The Gollin figures test is a psychological test used to assess someone's visual perception. Subjects are shown pictures of common objects: namely five consecutive incomplete line drawings for each picture, from least to most complete, that the subjects need to mentally complete to identify the object drawn. On a retention test sometime later, however, subjects identify the image sooner than they did on the first test, indicating some form of memory for the image. Amnesiac subjects also show improvement on this test, even though they do not recall taking the test before.
In 1960, Eugene S. Gollin investigated the level of completeness that people need to recognize incomplete images and studied how training can change this threshold. For the test he selected common objects known by kindergarten children.
Gollin conducted four experiments.
In experiment I, 53 children aged 30–65 months and a comparison group of 20 adults were recruited. The test consisted in a series of 11 objects [bell, bird, birthday cake, chair, cow, fish, goose, horse, table (viewed from above and from below), umbrella] each drawn five times (set I, II, III, IV and V) with black ink on a white 14" x 9" card and every time with a different level of completeness. The children were shown each image for 3 seconds, starting from the less complete and subsequently increasing the level of completeness.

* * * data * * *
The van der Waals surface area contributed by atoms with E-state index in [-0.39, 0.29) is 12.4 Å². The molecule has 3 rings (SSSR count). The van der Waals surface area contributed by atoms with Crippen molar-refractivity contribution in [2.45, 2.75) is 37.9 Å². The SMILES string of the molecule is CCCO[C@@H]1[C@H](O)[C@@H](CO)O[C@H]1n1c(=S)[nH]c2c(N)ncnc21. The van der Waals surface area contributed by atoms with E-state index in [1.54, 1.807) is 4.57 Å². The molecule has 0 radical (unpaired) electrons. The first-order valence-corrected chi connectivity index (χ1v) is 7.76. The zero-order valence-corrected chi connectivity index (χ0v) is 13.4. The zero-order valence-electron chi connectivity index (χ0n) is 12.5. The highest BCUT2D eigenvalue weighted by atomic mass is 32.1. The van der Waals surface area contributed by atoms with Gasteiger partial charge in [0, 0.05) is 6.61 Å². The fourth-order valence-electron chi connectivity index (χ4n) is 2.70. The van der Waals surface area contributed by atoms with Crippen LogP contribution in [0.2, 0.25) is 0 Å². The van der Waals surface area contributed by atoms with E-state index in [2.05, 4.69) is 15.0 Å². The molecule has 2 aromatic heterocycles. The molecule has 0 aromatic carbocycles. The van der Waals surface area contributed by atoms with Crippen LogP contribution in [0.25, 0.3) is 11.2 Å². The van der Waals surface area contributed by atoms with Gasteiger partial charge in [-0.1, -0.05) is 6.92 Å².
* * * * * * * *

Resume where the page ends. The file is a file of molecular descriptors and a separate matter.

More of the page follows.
Experiment II was conducted to investigate how training, in 22 nursery children and in 7 other control group children, could decrease the threshold of completeness needed to recognize the objects, which were now increased to 20. In the first week of the experiment, all subjects were exposed to a recognition test (like in experiment I) of the 20 objects; then, during the second week only the 22 experimental children were exposed to the complete images of 10 objects that they had to name. Lastly, in the third week everything was repeated as in week one.
In experiment III, only the first set (set I) of every card was shown to 9 children and 18 adults to investigate how many of the 20 cards were recognized.
In experiments IVa and IVb, 40 children and 24 adults were trained (like in experiment II) either with set III or with set V and later had to recognize set I objects.